The next time Haygood was in New York, he stopped in to visit Waters with pictures of the sofa, the receipt for its purchase and, for context, photos of some of the pieces of furniture at Wakefield.
â€œI can recall sitting on these marble benches in the Museum of the City of New York as she flipped through the photos,â€ Haygood said. All of a sudden, Waters stopped and said to Haygood, â€œCome with me.â€
Duncan Phyfe treasure
Waters led Haygood to a pier table identical to a table in the living room at Wakefield. (A pier table is a small table generally designed to be placed in a pier, an architectural term for the part of a wall between two windows).
Waters told Haygood that the table at the museum was on loan from descendants of Duncan Phyfe. â€œThe piece in the museum had been made by him for his daughter, Elizabeth,â€ said Haygood. â€œShe told me that both pieces â€” the piece at the museum and the piece at Wakefield â€” were original Duncan Phyfe pieces.â€
The finding surprised Haygood for several reasons. He thought that Phyfe was no longer making furniture by the time Wakefield was completed in 1836. â€œPeople think of Duncan Phyfe furniture as being very early and very carved, like the famous lyre-back furniture,â€ he said. â€œThe furniture at Wakefield and the pier table that she was pointing out to me were not in that style. They were more in a Greek Revival architectural style.â€
Haygood learned that Phyfe produced furniture until he retired in 1847 and that he developed his Greek-style at a late age.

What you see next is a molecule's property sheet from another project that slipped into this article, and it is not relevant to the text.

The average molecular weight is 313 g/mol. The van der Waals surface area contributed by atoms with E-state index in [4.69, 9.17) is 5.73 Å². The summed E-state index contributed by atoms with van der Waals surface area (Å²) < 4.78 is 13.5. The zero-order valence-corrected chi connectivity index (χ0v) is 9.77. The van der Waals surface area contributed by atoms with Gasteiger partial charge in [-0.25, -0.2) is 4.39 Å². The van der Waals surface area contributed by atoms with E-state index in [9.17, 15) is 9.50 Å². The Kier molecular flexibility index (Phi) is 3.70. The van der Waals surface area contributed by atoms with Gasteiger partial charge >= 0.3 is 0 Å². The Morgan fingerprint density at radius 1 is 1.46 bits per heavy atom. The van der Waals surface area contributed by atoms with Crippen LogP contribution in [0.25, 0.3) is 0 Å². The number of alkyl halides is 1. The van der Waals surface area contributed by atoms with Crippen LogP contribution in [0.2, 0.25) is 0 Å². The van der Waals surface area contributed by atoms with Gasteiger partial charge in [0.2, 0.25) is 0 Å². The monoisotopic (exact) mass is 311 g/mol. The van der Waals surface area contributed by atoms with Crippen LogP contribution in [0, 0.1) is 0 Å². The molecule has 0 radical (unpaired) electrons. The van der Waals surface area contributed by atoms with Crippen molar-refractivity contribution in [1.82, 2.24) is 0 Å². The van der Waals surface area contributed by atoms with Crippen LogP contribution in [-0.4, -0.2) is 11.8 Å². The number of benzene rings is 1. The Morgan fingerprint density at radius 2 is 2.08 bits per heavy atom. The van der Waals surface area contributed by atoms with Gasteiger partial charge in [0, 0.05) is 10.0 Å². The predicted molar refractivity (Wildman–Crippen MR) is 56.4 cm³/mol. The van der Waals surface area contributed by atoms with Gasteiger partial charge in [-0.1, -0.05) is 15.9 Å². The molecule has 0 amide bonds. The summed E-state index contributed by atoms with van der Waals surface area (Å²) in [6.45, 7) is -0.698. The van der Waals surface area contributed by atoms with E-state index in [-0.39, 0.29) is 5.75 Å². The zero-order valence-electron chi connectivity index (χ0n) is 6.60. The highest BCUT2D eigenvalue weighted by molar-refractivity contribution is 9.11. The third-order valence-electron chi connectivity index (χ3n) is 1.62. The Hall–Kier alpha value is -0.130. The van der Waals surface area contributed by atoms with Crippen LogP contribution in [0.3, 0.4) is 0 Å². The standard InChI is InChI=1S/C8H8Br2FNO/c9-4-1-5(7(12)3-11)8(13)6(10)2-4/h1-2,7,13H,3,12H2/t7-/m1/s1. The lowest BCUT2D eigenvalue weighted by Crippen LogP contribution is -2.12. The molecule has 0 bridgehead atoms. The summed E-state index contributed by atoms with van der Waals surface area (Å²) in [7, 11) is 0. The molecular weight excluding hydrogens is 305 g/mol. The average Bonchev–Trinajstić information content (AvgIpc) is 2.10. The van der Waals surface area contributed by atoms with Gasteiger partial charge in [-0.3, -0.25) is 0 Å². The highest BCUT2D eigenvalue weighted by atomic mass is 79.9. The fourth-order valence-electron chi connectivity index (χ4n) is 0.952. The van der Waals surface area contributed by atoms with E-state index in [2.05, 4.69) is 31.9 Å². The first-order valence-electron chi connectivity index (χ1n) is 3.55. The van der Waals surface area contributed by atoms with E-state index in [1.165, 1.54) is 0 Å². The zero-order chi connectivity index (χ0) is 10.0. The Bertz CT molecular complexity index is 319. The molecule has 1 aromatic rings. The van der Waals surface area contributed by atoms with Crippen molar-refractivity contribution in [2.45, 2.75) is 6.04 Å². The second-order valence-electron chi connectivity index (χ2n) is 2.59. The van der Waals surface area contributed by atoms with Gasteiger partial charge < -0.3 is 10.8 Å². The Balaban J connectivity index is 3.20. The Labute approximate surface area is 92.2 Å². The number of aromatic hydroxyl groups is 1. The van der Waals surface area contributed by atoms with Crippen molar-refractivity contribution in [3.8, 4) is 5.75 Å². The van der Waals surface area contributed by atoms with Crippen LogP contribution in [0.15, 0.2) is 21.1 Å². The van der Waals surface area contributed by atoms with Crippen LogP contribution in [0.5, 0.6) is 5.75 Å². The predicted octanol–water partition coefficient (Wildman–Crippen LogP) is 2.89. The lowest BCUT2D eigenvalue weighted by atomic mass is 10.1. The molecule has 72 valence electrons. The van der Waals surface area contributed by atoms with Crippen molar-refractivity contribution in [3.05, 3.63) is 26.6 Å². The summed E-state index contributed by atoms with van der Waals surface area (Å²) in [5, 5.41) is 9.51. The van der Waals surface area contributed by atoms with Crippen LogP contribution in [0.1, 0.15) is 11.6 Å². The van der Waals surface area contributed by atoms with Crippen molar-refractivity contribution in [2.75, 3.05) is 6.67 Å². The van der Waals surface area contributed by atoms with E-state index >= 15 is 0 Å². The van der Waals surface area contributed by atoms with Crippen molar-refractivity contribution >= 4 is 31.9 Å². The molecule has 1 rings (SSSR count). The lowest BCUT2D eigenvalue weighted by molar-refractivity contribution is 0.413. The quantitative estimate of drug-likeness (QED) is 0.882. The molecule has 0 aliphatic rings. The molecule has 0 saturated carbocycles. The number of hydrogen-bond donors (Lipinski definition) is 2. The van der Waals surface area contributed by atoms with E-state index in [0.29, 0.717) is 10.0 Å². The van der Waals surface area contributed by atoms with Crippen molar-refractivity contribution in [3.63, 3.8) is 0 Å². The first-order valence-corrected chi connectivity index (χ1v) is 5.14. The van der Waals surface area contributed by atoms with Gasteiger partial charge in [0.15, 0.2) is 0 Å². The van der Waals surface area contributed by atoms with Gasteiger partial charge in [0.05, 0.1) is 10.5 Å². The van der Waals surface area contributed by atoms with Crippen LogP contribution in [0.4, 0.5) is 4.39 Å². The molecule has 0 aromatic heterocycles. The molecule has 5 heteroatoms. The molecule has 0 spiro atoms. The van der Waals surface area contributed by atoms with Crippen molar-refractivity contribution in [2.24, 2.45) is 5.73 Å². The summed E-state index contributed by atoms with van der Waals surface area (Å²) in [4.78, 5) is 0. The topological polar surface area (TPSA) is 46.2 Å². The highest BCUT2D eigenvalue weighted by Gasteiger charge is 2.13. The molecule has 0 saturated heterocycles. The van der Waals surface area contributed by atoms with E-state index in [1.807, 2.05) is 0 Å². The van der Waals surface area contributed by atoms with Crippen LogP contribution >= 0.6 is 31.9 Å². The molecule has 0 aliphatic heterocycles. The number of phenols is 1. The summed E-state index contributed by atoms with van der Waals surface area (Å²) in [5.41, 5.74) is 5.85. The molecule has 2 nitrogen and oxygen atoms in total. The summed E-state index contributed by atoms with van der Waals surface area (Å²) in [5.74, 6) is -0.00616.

Solving the mystery
Since Haygood had been fortunate in finding the receipt for the purchase of the sofa, he returned to LSU to the Stirling family papers to search for a receipt for the Phyfe pier table. â€œThere were lots of receipts but none for Duncan Phyfe furniture,â€ Haygood said.
The Stirlings, like most planters of the Felicianas, did business through a factor. â€œThe factor sold your cotton for you, credited you for your cotton and paid you interest,â€ Haygood said. â€œIf you wanted him to buy something, the factor would debit you. He paid you interest on the credit and charged you interest on the debit.â€
Haygood thought since he could not find a receipt for the Phyfe table, perhaps he could find a factor statement listing payment to Duncan Phyfe. He returned to LSU for another search.
â€œI knew the furniture was bought in 1836, so I started looking through these factor statements,â€ Haygood said. â€œI went to the folder for 1836, and it was blank. Then I went to 1837 and there it was.â€ Early in January 1837, the factor had made payment to Duncan Phyfe for $1,900.